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Modelling a changed world: Providing expert insight for modelling of COVID-19

Publication Date: 
Tuesday, June 30, 2020

The CSIR’s Prof. Pravesh Debba is leading a group of digital modellers and collaborators that aim to share critical information, knowledge and data with the national Department of Health, the National Institute for Communicable Diseases (NICD) and other government departments, in responding effectively to the challenges brought about by the COVID-19 pandemic.

Contact Person

Prof Pravesh Debba

pdebba@csir.co.za

The CSIR’s Prof. Pravesh Debba is leading a group of digital modellers and collaborators that aim to share critical information, knowledge and data with the national Department of Health, the National Institute for Communicable Diseases (NICD) and other government departments, in responding effectively to the challenges brought about by the COVID-19 pandemic.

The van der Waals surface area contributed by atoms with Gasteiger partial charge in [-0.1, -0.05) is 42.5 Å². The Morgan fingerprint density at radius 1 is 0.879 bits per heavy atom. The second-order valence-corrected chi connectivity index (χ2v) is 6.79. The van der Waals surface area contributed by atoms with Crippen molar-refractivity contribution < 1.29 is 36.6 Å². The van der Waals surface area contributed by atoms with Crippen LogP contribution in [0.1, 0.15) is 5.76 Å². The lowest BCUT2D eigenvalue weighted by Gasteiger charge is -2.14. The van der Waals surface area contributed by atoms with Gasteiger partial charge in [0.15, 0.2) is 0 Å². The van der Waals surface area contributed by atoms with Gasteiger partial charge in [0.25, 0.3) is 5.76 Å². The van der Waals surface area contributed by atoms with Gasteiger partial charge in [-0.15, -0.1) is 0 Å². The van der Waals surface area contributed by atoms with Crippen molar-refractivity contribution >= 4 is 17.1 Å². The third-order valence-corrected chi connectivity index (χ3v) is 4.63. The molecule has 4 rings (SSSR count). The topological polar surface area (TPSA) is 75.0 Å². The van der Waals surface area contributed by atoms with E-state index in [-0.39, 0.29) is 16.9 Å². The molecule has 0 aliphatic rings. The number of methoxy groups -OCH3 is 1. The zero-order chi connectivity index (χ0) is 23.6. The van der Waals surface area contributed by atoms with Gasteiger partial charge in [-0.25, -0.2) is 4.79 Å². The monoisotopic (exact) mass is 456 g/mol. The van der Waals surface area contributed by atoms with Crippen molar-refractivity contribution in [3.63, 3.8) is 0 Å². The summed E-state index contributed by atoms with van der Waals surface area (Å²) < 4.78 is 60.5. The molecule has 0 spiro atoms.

In helping to shape an effective response to curtail the rate of the spread of COVID-19, a modelling team has been assembled at the request of the NICD. The team uses an evidence-based scientific process to assist decision and policy makers to allocate resources more effectively, conduct scenario analysis and help inform the different levels of lockdown. Data science, as well as statistical and mathematical modelling, are at the forefront of understanding the spread of the outbreak and being able to forecast the number of deaths, test different strategies and interventions, determine the number of those who are critically ill at a specific point in time at a particular location, as well as determine if there are adequate intensive care unit beds, ventilators and other critical resources within our healthcare system.